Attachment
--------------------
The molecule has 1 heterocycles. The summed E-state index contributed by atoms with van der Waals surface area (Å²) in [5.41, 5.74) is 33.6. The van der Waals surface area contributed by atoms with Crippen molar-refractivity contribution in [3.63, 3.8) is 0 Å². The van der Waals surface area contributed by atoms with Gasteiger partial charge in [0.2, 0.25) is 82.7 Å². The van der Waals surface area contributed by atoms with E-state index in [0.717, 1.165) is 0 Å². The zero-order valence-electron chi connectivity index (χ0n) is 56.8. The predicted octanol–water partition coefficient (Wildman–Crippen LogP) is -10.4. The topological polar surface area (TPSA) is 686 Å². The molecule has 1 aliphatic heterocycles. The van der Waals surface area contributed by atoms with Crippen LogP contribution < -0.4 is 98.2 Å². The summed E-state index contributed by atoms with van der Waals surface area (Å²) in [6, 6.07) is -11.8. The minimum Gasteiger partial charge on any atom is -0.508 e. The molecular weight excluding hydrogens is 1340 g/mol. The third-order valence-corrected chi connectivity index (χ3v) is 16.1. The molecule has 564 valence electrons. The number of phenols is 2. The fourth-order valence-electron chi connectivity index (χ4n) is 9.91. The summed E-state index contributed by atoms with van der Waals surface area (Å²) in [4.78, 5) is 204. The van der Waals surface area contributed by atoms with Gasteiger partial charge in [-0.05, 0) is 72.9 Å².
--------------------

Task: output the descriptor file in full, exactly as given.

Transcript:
The molecule has 1 heterocycles. The summed E-state index contributed by atoms with van der Waals surface area (Å²) in [5.41, 5.74) is 33.6. The van der Waals surface area contributed by atoms with Crippen molar-refractivity contribution in [3.63, 3.8) is 0 Å². The van der Waals surface area contributed by atoms with Gasteiger partial charge in [0.2, 0.25) is 82.7 Å². The van der Waals surface area contributed by atoms with E-state index in [0.717, 1.165) is 0 Å². The zero-order valence-electron chi connectivity index (χ0n) is 56.8. The predicted octanol–water partition coefficient (Wildman–Crippen LogP) is -10.4. The topological polar surface area (TPSA) is 686 Å². The molecule has 1 aliphatic heterocycles. The van der Waals surface area contributed by atoms with Crippen LogP contribution < -0.4 is 98.2 Å². The summed E-state index contributed by atoms with van der Waals surface area (Å²) in [6, 6.07) is -11.8. The minimum Gasteiger partial charge on any atom is -0.508 e. The molecular weight excluding hydrogens is 1340 g/mol. The third-order valence-corrected chi connectivity index (χ3v) is 16.1. The molecule has 564 valence electrons. The number of phenols is 2. The fourth-order valence-electron chi connectivity index (χ4n) is 9.91. The summed E-state index contributed by atoms with van der Waals surface area (Å²) in [4.78, 5) is 204. The van der Waals surface area contributed by atoms with Gasteiger partial charge in [-0.05, 0) is 72.9 Å².